While the number of Ebola cases in West Africa continue to decrease, it is still important that countries nationwide take necessary precautions to prevent the spread of Ebola and other infections. Through programs like Massachusetts Ebola Virus Monitoring Project, travelers can be sure that the reporting process goes as smoothly as possible so that they and their communities remain healthy.
Nino Berdzuli, Chief of Party of the SUSTAIN project in Georgia, blogs on the findings of the recent reproductive age mortality studies (RAMOS), which show a 40% decline in maternal mortality in the country between 2006-2012.
In honor of National Women and Girls HIV/AIDS Awareness Day, the AIDS.gov project reminds women that many preventive health services, including free HIV and other STI testing, is covered under the Affordable Care Act.
Since 2004, we have been funded by the Centers for Disease Control and Prevention (CDC) to provide capacity building assistance (CBA) to improve HIV prevention services for high-risk and racial/ethnic minority populations.
Does the decline in abortion rates indicate better reproductive health choices and outcomes for women? And if so, how do we continue to build on this success?
While growing up in Jos, Nigeria, one of my important mentors, Mary Beth Oyebade, started the Mashiah Foundation with her husband to support HIV+ women and widows. Their dedication to meeting the clear needs they saw showed me how relevant and important holistically addressing HIV/AIDS is in Nigeria. I just knew I was going to become a doctor.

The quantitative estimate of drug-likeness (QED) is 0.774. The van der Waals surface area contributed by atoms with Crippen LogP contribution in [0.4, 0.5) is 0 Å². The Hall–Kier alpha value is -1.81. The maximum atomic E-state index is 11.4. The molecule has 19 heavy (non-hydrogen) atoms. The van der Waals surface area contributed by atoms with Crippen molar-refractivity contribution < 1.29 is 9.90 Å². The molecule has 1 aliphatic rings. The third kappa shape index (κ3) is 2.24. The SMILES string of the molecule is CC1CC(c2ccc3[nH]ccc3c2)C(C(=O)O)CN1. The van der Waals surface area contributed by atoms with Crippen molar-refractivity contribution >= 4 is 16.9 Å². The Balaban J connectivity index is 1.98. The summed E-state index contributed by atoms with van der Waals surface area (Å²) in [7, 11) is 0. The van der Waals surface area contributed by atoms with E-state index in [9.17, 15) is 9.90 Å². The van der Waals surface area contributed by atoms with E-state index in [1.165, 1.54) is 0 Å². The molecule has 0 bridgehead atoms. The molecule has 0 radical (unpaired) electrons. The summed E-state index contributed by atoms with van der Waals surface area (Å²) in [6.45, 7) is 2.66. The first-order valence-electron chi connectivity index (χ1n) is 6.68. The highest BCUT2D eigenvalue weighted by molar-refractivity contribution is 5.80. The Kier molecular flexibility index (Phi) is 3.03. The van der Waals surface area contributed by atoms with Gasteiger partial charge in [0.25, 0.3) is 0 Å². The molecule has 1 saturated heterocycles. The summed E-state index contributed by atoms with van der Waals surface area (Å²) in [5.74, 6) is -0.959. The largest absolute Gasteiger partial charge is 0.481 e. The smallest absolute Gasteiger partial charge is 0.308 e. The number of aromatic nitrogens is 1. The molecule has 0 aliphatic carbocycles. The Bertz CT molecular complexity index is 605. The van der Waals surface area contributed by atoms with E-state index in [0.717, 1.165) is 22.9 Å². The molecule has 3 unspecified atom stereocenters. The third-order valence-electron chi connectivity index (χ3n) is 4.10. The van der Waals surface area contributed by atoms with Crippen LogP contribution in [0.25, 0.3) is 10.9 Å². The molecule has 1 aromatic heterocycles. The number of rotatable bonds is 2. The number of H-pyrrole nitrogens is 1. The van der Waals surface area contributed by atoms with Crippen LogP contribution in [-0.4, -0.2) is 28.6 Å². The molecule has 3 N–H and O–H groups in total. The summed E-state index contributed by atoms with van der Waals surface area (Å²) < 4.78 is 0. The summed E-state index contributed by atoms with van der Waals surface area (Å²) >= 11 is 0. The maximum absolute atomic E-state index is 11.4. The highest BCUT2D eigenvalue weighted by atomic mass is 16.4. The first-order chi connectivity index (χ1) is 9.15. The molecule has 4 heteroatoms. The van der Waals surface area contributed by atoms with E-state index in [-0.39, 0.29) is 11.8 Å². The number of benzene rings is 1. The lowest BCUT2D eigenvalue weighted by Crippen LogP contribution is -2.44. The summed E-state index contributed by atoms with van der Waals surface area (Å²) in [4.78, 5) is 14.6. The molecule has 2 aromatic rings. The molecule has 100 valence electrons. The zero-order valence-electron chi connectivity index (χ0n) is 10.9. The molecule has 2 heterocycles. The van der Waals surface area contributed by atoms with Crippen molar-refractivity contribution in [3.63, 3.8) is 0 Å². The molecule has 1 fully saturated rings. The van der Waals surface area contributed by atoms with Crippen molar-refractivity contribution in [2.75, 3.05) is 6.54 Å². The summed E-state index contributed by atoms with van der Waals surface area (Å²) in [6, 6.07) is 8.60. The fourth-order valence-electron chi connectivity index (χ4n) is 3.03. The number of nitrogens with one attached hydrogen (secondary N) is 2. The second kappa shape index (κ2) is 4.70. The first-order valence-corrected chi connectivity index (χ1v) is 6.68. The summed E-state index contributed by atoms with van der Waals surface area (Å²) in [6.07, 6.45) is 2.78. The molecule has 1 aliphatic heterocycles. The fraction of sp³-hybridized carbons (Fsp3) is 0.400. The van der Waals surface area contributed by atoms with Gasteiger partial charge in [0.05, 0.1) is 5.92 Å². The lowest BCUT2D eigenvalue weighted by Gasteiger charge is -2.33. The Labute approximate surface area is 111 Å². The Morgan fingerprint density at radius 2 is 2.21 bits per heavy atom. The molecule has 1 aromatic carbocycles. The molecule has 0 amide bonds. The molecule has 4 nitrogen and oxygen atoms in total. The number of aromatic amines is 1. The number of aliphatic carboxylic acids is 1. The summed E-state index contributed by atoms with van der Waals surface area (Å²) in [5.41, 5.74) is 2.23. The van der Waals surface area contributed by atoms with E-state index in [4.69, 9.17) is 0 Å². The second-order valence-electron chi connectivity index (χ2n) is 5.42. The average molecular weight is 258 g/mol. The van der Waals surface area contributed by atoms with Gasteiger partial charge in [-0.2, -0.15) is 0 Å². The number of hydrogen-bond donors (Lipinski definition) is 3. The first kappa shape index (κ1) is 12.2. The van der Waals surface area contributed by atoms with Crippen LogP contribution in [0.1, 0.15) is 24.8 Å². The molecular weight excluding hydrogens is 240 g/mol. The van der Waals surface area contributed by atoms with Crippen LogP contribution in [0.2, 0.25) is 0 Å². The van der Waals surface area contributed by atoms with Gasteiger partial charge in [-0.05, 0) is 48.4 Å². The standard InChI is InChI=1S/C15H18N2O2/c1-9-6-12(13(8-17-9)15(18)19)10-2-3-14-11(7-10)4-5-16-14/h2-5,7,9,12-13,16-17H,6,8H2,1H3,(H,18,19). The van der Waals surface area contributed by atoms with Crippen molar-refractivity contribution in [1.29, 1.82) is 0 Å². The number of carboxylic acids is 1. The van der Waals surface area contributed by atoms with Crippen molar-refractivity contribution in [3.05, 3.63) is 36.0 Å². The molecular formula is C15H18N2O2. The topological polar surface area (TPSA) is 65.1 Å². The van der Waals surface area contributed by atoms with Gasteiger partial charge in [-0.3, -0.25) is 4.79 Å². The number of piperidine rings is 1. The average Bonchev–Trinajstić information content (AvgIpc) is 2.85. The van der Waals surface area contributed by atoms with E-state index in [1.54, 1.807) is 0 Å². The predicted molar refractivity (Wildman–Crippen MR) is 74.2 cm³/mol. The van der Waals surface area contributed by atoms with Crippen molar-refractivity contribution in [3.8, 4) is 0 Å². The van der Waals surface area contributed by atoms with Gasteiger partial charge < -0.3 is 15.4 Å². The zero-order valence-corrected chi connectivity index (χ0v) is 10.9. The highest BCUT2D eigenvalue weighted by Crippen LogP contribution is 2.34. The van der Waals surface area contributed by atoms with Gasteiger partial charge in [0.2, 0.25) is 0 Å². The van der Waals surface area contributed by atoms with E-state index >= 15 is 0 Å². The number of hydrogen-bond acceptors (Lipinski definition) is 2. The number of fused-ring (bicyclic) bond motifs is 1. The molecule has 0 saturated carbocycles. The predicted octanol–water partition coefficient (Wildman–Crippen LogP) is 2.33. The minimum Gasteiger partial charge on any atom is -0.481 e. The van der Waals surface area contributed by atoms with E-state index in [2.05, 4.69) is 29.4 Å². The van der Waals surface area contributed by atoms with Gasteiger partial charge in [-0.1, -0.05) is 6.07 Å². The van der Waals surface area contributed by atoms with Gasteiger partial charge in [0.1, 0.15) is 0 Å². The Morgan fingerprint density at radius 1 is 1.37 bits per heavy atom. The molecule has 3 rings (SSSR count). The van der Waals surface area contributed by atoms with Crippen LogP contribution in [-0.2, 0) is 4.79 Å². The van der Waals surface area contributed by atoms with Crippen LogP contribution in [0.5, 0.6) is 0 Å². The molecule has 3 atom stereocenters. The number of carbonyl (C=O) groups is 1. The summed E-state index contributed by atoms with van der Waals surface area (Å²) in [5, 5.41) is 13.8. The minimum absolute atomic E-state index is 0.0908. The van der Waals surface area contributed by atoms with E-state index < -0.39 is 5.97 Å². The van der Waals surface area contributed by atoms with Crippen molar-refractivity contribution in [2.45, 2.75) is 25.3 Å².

I remember first hearing about HIV in one my MPH classes at UCLA in the fall of 1982. Acquired Immune Deficiency Syndrome (AIDS) was a new disease outbreak reported by CDC the summer before, after one of UCLA’s medical school faculty reported the syndrome in a group of five gay men in Los Angeles. It sounded like just another esoteric disease that might show up on one of our quizzes, so I spelled it out in my notebook, never once imagining that this disease might eventually become one of the world’s greatest public health and moral challenges of our time.
Can we achieve the end of AIDS? As someone who barely remembers a world without HIV, I admit I’ve been skeptical of such aspirations. But after the first day of the International AIDS Conference, I’m daring to believe that we just might be able to “turn the tide” in this 30-year battle against HIV.
While teen birth rates in the United States have been in decline over the past two decades, the rates are still the highest among developed countries—and by a substantial margin. When we look at the statistics within minority communities, we see that much of that wide margin is due to disparities between white and minority communities
Writing from the 2011 U.S. Conference on AIDS (USCA), Juli Powers, JSI, says, “This was the first conference where I sat in the audience and listened as multiple individuals not only shared a vision for the end of the HIV/AIDS epidemic, but made me believe that it is possible within our lifetime.” Life is about those defining moments – and perhaps most importantly, what we do with them. I was reminded not only how far we have come, but that there is hope that the end of the epidemic is within our reach.